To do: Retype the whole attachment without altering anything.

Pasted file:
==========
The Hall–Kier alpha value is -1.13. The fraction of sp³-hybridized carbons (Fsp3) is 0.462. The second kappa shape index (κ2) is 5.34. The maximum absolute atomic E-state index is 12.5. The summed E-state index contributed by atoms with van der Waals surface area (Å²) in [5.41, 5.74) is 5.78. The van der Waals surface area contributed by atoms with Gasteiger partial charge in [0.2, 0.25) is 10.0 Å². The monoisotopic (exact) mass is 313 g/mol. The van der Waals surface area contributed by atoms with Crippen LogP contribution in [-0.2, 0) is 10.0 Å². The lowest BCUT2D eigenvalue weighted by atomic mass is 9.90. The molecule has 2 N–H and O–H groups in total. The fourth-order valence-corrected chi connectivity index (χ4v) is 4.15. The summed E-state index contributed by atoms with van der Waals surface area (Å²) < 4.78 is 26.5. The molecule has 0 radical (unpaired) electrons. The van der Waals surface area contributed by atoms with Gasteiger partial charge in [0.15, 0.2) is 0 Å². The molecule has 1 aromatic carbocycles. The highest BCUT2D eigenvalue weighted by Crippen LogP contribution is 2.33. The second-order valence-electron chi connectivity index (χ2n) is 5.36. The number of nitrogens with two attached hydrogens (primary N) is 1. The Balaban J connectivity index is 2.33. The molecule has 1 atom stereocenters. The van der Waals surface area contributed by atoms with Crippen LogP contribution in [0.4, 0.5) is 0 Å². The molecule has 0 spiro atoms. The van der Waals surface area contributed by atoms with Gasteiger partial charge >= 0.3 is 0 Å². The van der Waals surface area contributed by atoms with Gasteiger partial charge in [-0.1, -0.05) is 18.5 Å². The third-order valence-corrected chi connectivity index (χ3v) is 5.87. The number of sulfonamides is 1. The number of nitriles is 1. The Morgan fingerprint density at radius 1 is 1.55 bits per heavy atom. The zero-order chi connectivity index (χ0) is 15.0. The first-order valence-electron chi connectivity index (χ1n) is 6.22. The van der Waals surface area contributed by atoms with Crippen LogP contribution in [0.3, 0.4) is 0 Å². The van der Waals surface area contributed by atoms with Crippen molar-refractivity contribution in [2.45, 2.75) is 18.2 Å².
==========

The Hall–Kier alpha value is -1.13. The fraction of sp³-hybridized carbons (Fsp3) is 0.462. The second kappa shape index (κ2) is 5.34. The maximum absolute atomic E-state index is 12.5. The summed E-state index contributed by atoms with van der Waals surface area (Å²) in [5.41, 5.74) is 5.78. The van der Waals surface area contributed by atoms with Gasteiger partial charge in [0.2, 0.25) is 10.0 Å². The monoisotopic (exact) mass is 313 g/mol. The van der Waals surface area contributed by atoms with Crippen LogP contribution in [-0.2, 0) is 10.0 Å². The lowest BCUT2D eigenvalue weighted by atomic mass is 9.90. The molecule has 2 N–H and O–H groups in total. The fourth-order valence-corrected chi connectivity index (χ4v) is 4.15. The summed E-state index contributed by atoms with van der Waals surface area (Å²) < 4.78 is 26.5. The molecule has 0 radical (unpaired) electrons. The van der Waals surface area contributed by atoms with Gasteiger partial charge in [0.15, 0.2) is 0 Å². The molecule has 1 aromatic carbocycles. The highest BCUT2D eigenvalue weighted by Crippen LogP contribution is 2.33. The second-order valence-electron chi connectivity index (χ2n) is 5.36. The number of nitrogens with two attached hydrogens (primary N) is 1. The Balaban J connectivity index is 2.33. The molecule has 1 atom stereocenters. The van der Waals surface area contributed by atoms with Crippen LogP contribution in [0.4, 0.5) is 0 Å². The molecule has 0 spiro atoms. The van der Waals surface area contributed by atoms with Gasteiger partial charge >= 0.3 is 0 Å². The van der Waals surface area contributed by atoms with Gasteiger partial charge in [-0.1, -0.05) is 18.5 Å². The third-order valence-corrected chi connectivity index (χ3v) is 5.87. The number of sulfonamides is 1. The number of nitriles is 1. The Morgan fingerprint density at radius 1 is 1.55 bits per heavy atom. The zero-order chi connectivity index (χ0) is 15.0. The first-order valence-electron chi connectivity index (χ1n) is 6.22. The van der Waals surface area contributed by atoms with Crippen LogP contribution in [0.3, 0.4) is 0 Å². The van der Waals surface area contributed by atoms with Crippen molar-refractivity contribution in [2.45, 2.75) is 18.2 Å².